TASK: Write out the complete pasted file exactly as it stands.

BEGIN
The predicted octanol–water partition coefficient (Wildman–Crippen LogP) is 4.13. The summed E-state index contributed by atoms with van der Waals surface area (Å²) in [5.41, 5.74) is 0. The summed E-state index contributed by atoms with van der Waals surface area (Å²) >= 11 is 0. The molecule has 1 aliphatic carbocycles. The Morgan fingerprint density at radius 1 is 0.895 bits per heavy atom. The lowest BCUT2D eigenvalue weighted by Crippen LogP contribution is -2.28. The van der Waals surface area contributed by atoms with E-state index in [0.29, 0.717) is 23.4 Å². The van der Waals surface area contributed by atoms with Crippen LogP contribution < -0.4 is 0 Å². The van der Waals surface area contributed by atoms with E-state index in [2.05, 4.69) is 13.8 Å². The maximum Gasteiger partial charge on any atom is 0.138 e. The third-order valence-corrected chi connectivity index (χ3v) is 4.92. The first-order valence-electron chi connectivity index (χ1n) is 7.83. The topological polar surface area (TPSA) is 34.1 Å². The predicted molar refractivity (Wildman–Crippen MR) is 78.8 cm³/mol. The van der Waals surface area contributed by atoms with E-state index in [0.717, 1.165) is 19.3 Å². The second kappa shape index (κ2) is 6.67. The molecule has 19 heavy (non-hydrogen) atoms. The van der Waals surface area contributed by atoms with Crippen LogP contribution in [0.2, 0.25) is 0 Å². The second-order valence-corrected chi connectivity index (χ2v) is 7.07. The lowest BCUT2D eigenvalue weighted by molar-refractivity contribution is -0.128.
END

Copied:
The predicted octanol–water partition coefficient (Wildman–Crippen LogP) is 4.13. The summed E-state index contributed by atoms with van der Waals surface area (Å²) in [5.41, 5.74) is 0. The summed E-state index contributed by atoms with van der Waals surface area (Å²) >= 11 is 0. The molecule has 1 aliphatic carbocycles. The Morgan fingerprint density at radius 1 is 0.895 bits per heavy atom. The lowest BCUT2D eigenvalue weighted by Crippen LogP contribution is -2.28. The van der Waals surface area contributed by atoms with E-state index in [0.29, 0.717) is 23.4 Å². The van der Waals surface area contributed by atoms with Crippen LogP contribution < -0.4 is 0 Å². The van der Waals surface area contributed by atoms with E-state index in [2.05, 4.69) is 13.8 Å². The maximum Gasteiger partial charge on any atom is 0.138 e. The third-order valence-corrected chi connectivity index (χ3v) is 4.92. The first-order valence-electron chi connectivity index (χ1n) is 7.83. The topological polar surface area (TPSA) is 34.1 Å². The predicted molar refractivity (Wildman–Crippen MR) is 78.8 cm³/mol. The van der Waals surface area contributed by atoms with E-state index in [0.717, 1.165) is 19.3 Å². The second kappa shape index (κ2) is 6.67. The molecule has 19 heavy (non-hydrogen) atoms. The van der Waals surface area contributed by atoms with Crippen LogP contribution in [0.2, 0.25) is 0 Å². The second-order valence-corrected chi connectivity index (χ2v) is 7.07. The lowest BCUT2D eigenvalue weighted by molar-refractivity contribution is -0.128.